HomeContributorsFundamental AnalysisStocks Drop on China Jitters and as Global Bond Selloff Continues

Stocks Drop on China Jitters and as Global Bond Selloff Continues

US stocks remained heavy after a robust retail sales report sent yields higher and raised the odds that the Fed might not be done raising rates. A healthy consumer was supposed to drive soft landing calls, but too much consumer resilience will drive the Fed to keep rates higher for longer. This US retail sales report showed spending is picking up, especially given the upward revisions for June’s report. ​

Equities were heavy in early trade as concerns grow that China is in a lot worse shape than initially thought. Ahead of some key data, the PBOC decided to be proactive and delivered a surprise rate cut. China cut the 1-year medium term lending rate facility from 2.65% to 2.50%, which was the steepest reduction since 2020. The data that followed the rate cut was uninspiring for the rest of the year and will force officials into delivering a lot more easing. Key Chinese industrial production, retail sales, and investment data all came in softer-than-expected.


​Record wage growth will keep the pressure on the BOE to deliver more tightening. The economy still has a tight labor market as companies need to pay their employees more money. The rise in the unemployment rate was due to more people returning to the workforce. Average pay excluding bonuses easily exceeded the consensus estimate of 7.4%, rising 7.8% in the three months through June from a year ago.

This hot wage data is giving the BOE hawks a win as they were right in calling for a half-point rate increase last meeting. The British pound is starting to look attractive again as it seems the BOE will easily be raising rates at both the September and November meetings.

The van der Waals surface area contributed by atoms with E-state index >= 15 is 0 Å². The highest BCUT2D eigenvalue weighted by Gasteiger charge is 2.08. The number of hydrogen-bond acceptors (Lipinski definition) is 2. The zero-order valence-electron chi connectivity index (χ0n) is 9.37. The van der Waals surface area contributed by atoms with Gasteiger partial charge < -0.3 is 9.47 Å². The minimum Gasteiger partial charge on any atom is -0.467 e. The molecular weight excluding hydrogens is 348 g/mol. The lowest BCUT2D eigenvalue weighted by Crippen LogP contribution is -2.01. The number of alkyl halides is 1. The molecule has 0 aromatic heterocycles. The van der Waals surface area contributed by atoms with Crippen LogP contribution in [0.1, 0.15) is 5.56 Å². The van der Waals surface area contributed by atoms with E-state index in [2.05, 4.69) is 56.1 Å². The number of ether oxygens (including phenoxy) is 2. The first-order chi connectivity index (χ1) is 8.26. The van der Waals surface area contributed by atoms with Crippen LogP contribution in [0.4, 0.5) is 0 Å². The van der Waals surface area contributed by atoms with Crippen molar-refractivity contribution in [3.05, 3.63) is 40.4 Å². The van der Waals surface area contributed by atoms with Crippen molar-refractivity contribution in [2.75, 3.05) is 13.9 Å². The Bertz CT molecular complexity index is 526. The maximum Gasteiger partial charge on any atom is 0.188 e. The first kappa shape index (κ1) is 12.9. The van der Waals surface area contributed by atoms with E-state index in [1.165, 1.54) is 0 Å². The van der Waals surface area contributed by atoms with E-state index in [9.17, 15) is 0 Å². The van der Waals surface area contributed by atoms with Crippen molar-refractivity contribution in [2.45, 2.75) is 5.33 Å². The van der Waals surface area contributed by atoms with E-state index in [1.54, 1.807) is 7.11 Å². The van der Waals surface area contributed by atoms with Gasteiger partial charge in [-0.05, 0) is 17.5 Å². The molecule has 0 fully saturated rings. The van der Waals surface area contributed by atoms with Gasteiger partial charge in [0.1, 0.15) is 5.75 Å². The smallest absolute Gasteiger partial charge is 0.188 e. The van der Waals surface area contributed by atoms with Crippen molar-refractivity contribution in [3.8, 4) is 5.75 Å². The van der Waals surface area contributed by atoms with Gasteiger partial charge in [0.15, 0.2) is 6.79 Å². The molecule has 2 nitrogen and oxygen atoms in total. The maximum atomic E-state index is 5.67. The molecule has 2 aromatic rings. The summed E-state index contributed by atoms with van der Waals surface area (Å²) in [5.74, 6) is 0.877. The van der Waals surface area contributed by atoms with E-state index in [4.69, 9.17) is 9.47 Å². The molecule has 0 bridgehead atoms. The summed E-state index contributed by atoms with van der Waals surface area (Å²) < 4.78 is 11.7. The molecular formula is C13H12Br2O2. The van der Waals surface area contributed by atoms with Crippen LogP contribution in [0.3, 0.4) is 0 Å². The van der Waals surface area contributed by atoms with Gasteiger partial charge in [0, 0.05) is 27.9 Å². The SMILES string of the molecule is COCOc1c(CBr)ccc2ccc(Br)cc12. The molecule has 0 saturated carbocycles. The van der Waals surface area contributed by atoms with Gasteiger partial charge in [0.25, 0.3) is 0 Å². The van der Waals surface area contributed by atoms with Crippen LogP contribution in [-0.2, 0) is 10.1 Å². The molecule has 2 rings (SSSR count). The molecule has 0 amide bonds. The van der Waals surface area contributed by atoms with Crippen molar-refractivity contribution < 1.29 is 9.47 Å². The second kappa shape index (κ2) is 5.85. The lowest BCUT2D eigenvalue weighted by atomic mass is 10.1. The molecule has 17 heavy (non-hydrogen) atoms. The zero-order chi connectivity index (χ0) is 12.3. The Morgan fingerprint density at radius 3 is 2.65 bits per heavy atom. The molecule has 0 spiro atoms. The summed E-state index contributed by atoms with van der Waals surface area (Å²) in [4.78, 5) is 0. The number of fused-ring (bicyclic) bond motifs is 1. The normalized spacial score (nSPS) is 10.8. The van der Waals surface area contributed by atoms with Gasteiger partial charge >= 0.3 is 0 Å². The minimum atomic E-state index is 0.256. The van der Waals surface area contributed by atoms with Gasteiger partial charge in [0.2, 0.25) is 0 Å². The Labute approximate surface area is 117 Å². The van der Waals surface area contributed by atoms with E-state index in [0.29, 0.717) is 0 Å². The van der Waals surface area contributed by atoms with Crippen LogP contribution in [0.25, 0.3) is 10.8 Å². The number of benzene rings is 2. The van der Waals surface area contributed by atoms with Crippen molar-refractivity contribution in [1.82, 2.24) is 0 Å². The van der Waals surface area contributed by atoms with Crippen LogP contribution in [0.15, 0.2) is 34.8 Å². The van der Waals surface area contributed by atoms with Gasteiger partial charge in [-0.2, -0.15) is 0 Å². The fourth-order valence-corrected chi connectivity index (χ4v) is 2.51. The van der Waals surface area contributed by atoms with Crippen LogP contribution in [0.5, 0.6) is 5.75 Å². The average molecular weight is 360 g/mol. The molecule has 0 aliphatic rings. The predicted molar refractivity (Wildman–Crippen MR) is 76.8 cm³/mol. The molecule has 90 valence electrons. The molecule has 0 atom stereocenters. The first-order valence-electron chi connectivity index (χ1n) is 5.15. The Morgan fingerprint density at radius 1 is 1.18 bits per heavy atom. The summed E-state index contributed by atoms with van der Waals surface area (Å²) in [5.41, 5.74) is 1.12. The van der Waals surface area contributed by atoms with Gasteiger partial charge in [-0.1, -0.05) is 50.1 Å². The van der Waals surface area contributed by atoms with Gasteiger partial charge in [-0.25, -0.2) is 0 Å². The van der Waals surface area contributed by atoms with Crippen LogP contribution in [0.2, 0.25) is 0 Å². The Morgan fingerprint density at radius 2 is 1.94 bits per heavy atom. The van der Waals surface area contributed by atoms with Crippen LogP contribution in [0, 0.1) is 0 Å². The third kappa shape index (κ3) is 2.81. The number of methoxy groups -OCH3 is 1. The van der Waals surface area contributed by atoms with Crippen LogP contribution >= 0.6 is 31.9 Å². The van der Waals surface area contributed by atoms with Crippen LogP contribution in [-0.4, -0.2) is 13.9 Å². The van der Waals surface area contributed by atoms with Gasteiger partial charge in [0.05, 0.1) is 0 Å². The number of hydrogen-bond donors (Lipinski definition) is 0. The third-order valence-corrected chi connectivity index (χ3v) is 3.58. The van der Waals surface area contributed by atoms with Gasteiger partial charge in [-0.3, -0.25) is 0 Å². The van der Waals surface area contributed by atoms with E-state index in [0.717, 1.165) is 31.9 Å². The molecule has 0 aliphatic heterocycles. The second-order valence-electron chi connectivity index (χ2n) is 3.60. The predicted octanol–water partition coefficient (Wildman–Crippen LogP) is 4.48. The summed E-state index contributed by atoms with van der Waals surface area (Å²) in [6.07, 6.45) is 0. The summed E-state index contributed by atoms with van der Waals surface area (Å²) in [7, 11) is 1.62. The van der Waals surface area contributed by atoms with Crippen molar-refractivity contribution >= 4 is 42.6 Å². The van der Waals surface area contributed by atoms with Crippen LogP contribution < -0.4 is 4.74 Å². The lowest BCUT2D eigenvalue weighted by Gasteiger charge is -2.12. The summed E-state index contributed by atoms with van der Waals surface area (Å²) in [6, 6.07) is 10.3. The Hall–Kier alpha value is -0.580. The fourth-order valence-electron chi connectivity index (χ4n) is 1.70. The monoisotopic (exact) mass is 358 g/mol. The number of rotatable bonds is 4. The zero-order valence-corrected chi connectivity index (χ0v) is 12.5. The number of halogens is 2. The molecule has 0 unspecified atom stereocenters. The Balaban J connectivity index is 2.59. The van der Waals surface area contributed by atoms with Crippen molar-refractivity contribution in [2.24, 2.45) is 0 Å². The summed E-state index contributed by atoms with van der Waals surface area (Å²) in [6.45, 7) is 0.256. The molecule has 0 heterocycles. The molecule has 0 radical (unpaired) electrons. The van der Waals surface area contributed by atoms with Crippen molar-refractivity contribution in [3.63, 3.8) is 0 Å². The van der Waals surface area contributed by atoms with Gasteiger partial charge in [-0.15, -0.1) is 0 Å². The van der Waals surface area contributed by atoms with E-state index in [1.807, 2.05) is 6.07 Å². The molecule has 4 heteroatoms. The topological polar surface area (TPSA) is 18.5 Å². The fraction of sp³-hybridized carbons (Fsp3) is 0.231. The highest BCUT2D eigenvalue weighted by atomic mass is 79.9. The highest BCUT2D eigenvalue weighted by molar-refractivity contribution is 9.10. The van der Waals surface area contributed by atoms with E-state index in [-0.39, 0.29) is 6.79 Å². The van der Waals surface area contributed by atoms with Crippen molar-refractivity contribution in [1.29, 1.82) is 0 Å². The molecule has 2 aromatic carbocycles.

Canadian CPI

The Canadian dollar rallied after the July inflation rose back the Bank of Canada’s inflation-control target range of 1% to 3%. This was not entirely hot as both core readings remained subdued. This report means that the BOC will remain data-dependent and that the odds of one more rate hike might be growing.

​Gas Prices

European natural gas futures are surging as the risk for Australian LNG workers to strike grow. If talks collapse, the world could see about 10% of global LNG exports at risk. Europe has bolstered their inventories, but a hot end to summer could lead to a surge in cooling demand. Inventories are not a concern right now, but if we get further disruptions and if weather trends in the summer and winter lead to many spikes in demand, we could see natural gas surge significantly higher.

Jackson Hole

​We are a week away from Jackson Hole and Wall Street is not expecting any major surprises. Fed Chair Powell will remain upbeat regarding the progress with bringing inflation down. July PCE data to be sticky and keep risk of one more hike on the table. Given the US economic resilience backdrop, the Fed will want to keep optionality here, so an end of tightening will not be signaled.


Crude prices continue to pullback after both disappointing Chinese industrial production data and the German ZEW survey that showed concerns with recovery are elevated. The oil market might remain tight, but most of the headlines are turning bearish for the demand side. Oil’s pullback might need to continue a while longer before buyers emerge.


Gold prices are falling as real yields continue to rise. Gold could be stuck in the house of pain a little while longer if the bond market selloff does not ease. The 30-year Treasury yield rising above 2% is a big red flag for some traders. We haven’t seen yields on the 30-year at these levels since 2011, which is making non-interest bearing gold less attractive even as China’s property market rattle markets.

Home Depot

Home Depot delivered mostly in-line results, but they were able to hold onto their guidance. Big ticket projects are under pressure, but small projects remain in demand. Share prices rose given the lowered May outlook was reaffirmed and after they set a $15 billion buyback.

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